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About The daily Nebraskan. ([Lincoln, Neb.) 1901-current | View Entire Issue (March 22, 1957)
Friday, March 22, 1957
The Daily Nebraskon
Daily Nebraskan Editorials:
Progress is being made on the Interfratecnity
Council Ball, missing from the campus for two
years. A band has been contacted and frater
nity presidents have signed a resolution sup
porting University rules pertaining to social
For a number of years the Ball was the big
gest Greek event of the social season. Good
kands, for the most part, were hired, and people
came in droves, displaying fine social spirit.
These spirits became a little too high, how
ever, until they became the Ball's prime inter
est. For that reason the Office of Student
Affairs saw fit to take the privilege of holding
the affair away from the fraternity system.
Now, however, fraternity leaders have prom
ised they will be "good boys," and take care
of themselves. Special fraternity "police" will
be spotted around the hall and fraternity presi
dents, acting in the names of their respective
houses, have sworn to uphold the rules.
If these rules are followed, and they most
certainly should be, the Ball will be a success.
Fraternity men will have shown they can con
duct themselves according to the rules of the
institution they are attending as students.
It is more than a house's president, however,
who will be relied upon to keep order at the
Interiraternity Bail it will be the responsi
bility of every man there.
The "good old days," where one could do
just about as he pleased as long as no one
said anything, are gone. The University is
interested in seeing its rules followed. There
is no area within University jurisdiction where
any student can break rules without serious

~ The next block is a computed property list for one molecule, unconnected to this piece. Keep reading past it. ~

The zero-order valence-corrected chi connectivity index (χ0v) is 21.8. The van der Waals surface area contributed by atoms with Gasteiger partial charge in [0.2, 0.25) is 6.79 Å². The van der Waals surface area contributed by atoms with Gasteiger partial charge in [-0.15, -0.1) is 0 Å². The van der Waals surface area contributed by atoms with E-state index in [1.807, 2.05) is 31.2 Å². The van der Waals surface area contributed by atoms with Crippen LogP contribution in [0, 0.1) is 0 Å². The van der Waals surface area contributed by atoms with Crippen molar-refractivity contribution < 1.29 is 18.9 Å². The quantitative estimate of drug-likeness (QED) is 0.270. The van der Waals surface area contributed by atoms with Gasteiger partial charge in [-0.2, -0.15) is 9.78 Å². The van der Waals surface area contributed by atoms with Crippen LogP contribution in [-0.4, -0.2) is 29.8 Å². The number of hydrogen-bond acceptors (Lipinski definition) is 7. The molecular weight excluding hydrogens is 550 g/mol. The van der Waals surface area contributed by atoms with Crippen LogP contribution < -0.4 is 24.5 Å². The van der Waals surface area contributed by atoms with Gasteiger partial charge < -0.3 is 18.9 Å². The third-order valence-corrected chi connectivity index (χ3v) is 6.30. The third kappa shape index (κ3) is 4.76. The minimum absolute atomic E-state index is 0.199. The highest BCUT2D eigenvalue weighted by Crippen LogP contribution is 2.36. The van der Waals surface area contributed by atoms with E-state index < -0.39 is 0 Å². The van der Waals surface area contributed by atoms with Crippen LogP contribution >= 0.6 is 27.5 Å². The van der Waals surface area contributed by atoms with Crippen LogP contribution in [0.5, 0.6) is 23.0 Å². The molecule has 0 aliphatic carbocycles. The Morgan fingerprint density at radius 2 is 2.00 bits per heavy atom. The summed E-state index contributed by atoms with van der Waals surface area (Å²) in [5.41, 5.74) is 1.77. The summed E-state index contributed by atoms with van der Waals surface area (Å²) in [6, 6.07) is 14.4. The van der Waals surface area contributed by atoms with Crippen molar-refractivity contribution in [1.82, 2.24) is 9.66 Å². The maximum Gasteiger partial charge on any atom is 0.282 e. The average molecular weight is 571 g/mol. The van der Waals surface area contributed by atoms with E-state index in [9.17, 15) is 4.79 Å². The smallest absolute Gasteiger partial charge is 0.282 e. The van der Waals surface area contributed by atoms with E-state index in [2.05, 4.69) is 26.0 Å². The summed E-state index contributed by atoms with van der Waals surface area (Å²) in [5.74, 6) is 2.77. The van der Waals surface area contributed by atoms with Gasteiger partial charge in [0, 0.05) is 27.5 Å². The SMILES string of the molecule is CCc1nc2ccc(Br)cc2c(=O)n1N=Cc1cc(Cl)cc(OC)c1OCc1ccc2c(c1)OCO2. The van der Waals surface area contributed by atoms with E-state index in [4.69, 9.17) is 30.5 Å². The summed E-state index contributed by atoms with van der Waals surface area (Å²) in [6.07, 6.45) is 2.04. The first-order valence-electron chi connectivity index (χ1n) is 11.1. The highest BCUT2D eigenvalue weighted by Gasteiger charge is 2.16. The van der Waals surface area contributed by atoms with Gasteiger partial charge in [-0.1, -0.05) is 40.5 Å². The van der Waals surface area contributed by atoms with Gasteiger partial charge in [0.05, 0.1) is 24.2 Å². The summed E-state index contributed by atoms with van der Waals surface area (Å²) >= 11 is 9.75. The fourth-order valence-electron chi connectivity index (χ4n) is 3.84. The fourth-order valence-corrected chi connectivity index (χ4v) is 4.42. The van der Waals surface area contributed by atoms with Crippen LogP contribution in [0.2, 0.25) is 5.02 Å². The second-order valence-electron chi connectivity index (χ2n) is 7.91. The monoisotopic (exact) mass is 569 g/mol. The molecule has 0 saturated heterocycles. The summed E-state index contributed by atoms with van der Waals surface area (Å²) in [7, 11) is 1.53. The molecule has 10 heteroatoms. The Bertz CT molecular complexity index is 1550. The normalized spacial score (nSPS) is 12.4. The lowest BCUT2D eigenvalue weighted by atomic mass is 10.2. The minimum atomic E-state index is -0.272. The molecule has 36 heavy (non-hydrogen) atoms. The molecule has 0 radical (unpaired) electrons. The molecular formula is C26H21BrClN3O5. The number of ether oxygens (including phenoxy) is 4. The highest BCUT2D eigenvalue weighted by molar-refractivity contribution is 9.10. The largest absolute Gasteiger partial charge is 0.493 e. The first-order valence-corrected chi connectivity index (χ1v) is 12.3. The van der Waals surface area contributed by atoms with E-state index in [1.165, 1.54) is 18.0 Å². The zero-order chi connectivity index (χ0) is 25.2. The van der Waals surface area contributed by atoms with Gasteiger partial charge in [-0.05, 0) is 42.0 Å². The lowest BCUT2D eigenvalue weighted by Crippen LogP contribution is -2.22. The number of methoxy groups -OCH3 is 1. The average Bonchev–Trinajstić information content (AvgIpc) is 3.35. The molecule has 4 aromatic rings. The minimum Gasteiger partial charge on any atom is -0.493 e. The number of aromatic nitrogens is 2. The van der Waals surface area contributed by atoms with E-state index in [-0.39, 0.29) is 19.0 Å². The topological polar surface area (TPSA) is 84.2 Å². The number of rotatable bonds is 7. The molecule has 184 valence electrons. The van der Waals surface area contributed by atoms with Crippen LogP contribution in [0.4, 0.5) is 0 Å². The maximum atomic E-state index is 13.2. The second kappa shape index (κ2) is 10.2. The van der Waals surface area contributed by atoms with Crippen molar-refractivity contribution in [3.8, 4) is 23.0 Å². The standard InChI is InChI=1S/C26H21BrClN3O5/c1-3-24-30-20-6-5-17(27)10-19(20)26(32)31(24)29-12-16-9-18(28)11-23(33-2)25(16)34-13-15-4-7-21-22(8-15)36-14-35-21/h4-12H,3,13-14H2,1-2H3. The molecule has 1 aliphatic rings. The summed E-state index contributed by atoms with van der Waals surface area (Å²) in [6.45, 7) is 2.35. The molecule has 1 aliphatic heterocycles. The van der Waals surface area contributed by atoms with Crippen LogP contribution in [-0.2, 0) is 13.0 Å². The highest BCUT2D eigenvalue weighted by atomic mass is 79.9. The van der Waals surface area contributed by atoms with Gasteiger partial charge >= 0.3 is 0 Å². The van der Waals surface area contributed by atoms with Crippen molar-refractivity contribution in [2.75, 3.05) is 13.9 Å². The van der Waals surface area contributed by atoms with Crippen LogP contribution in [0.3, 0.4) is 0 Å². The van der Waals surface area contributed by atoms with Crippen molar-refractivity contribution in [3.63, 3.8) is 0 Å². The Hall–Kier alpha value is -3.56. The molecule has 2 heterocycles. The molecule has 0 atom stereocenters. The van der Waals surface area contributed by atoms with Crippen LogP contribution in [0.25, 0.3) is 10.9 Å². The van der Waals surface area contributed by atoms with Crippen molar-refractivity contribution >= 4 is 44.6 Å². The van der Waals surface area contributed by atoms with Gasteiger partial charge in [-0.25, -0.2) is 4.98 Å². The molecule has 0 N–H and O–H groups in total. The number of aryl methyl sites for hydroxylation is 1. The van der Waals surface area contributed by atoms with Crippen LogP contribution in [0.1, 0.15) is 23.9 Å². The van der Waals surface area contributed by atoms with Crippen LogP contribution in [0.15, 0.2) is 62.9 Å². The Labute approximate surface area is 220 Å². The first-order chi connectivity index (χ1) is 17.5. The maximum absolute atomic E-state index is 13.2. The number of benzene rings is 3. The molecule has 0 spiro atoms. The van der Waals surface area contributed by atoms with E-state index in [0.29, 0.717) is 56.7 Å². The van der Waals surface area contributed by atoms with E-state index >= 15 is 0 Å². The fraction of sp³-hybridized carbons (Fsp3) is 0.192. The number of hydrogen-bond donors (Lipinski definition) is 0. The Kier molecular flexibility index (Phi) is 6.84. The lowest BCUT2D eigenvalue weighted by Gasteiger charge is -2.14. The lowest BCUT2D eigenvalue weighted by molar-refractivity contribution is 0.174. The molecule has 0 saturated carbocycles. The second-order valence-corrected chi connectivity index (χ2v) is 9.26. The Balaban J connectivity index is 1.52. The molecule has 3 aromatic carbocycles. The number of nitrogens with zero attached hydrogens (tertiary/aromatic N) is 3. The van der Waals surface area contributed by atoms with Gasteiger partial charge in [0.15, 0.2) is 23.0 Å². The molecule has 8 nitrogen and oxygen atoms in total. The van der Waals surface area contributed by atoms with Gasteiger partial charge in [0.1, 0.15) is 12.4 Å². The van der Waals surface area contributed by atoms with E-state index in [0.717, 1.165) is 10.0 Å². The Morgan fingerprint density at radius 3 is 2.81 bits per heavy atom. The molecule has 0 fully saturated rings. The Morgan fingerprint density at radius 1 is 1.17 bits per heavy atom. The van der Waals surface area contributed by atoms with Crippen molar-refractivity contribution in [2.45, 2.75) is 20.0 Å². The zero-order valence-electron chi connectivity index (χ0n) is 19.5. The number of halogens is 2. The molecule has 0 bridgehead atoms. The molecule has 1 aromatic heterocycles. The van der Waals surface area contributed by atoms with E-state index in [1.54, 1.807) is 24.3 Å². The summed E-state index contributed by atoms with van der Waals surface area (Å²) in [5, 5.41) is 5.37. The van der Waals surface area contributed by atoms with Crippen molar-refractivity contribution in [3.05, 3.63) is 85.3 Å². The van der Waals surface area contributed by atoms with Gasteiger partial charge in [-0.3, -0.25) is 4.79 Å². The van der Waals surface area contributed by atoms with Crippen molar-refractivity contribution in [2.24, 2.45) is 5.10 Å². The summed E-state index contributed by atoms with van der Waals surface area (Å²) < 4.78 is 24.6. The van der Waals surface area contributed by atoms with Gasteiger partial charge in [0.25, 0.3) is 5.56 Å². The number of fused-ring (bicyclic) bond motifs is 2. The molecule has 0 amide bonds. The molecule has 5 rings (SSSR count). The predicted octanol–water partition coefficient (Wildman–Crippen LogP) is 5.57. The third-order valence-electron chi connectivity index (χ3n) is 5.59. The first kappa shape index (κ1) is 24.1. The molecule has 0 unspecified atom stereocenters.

consequences if caught.
If anyone thinks he can pay only cursory
attention to these rules, it would be best " to
first realize that it takes only one lawbreaker
to bring the entire structure down around the
ears of the fraternity system. And with it would
go a good deal of respect, trust and prestige
that has been given the IFC by the University
in giving back the Ball.
There is a time and place for parties of the
"good old days." As far as this University is
concerned the time and place for such affairs
does not exist anymore.
You have to realize responsibility sometime.
r some dogs Vis that rgmt?
&EEP WITH ONE J THAT'S VERY J
f HE'S OUT
3-7 KMiSLttTisr: &rMz
. . . Without Representation
The Nebraska Unicameral voted down an
attempt to revive LB 27 which calls for a Con
stitutional amendment to allow 18-year-olds to
Tote. Twenty-two votes were needed to overrule
committee action which killed the bill last
week. The vote was 17-17.
The bill, which was suggested in Governor
Anderson's inaugural address, was introduced
by Sen. Charles Tvrdik of Omaha who was
supported in a motion to raise the .bill by Sen.
August Wagner of Columbus. '
Now young people under twenty-one will be
heard shouting, "Taxation without Representa
tion," and the older generation will retaliate
with a firm, "Nonsense!"
But let's look at the facts, senators. Every
person under twenty-one who earns money (and
how many don't?) is taxed about ten per cent
of the total salary. That means that if, during
a year, you earn $1,200 Uncle Sam takes about
120 dollars for himself. That means, too, if you
own a car in the state of Nebraska you get
slapped with another tax depending on the value
of the automobile. That means if you are mar
ried the assessor will pay you a visit and leave
a personal property form for you to fill out.
That means that if you drive a car you pay
for your license plates as does any other Amer
ican. Whenever a young man shouts, "Taxation
without Representation," he is told to be quiet
for he will get his chance. But the possibility of
getting that chance wasn't so great for those